The social networking giant says software-defined networking will be a big part of its future strategy.

The social networking giant says software-defined networking will be a big part of its future strategy.

Software-defined networking is one of the technologies crucial to the future viability of the world’s largest social network.

That’s according to Najam Ahmad, Facebook’s Director of Technical Operations, speaking at Interop New York. SDN is “not a fad,” and will be the way most networks are built in the coming years, he said.

Speaking to the IDG News Service, he explained that the key reason why SDN is so attractive to Facebook is that it provides the company with a level of network flexibility it cannot currently achieve.

Software-defined networking gives companies the ability to dynamically make changes to its data center equipment using software. Currently, the majority of the world’s data centers require a technician to physically modify equipment, or dial into the equipment to fix problems.

With more than a billion registered Facebook users worldwide, being able to react quickly and provide users with the fastest service is vital. Ahmad said that the company is currently being held back by its arrangement of third-party switches, routers and other networking equipment.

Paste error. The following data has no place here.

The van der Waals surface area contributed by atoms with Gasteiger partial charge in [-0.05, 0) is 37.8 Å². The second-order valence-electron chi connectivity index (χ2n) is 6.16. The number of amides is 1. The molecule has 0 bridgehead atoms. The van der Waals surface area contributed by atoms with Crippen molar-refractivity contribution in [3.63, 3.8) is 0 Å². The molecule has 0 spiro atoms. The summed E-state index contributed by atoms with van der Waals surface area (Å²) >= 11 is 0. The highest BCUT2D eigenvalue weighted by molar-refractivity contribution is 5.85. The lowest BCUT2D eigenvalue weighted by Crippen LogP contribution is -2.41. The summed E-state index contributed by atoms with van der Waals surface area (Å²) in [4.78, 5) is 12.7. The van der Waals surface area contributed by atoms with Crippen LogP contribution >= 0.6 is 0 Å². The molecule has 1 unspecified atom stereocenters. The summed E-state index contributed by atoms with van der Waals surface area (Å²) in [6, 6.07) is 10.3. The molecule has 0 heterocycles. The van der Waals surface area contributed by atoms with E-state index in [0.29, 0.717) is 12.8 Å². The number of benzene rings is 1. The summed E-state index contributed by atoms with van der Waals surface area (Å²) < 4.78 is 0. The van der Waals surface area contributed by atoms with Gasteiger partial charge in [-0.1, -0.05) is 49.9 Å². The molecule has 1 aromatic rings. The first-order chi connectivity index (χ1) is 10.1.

“With traditional networking, you buy a box,” he said. “You get command line interface and protocols, but that is all you get.”

He said Facebook is unable to effectively manage its environment using physically defined networking technology.

For instance, when Facebook finds a technical issue in a piece of third-party networking gear, it has to ask the vendor that made the hardware to dial directly into the equipment and issue secret commands to an application-specific integrated circuit.

Those commands are not available through the standard command-line interface, which means Facebook (and other companies) cannot respond immediately to problems.

SDN solves those problems and makes the company’s networking tools as flexible as the rest of its IT stack, Ahmad said. “We want to deploy, manage, monitor and fix the network using software.”

While the company knows the problems it faces today, it cannot predict what issues may arise in the coming years. But when it does run into something, the ability to fix it quickly is highly important, he continued.

“Networking needs to come out of the dark ages, or the closed era, and come into the open. Gone are the days of the tightly integrated stuff,” Ahmad said. “We need to leverage the large developer base out there to get networking moving a lot faster than it is today.”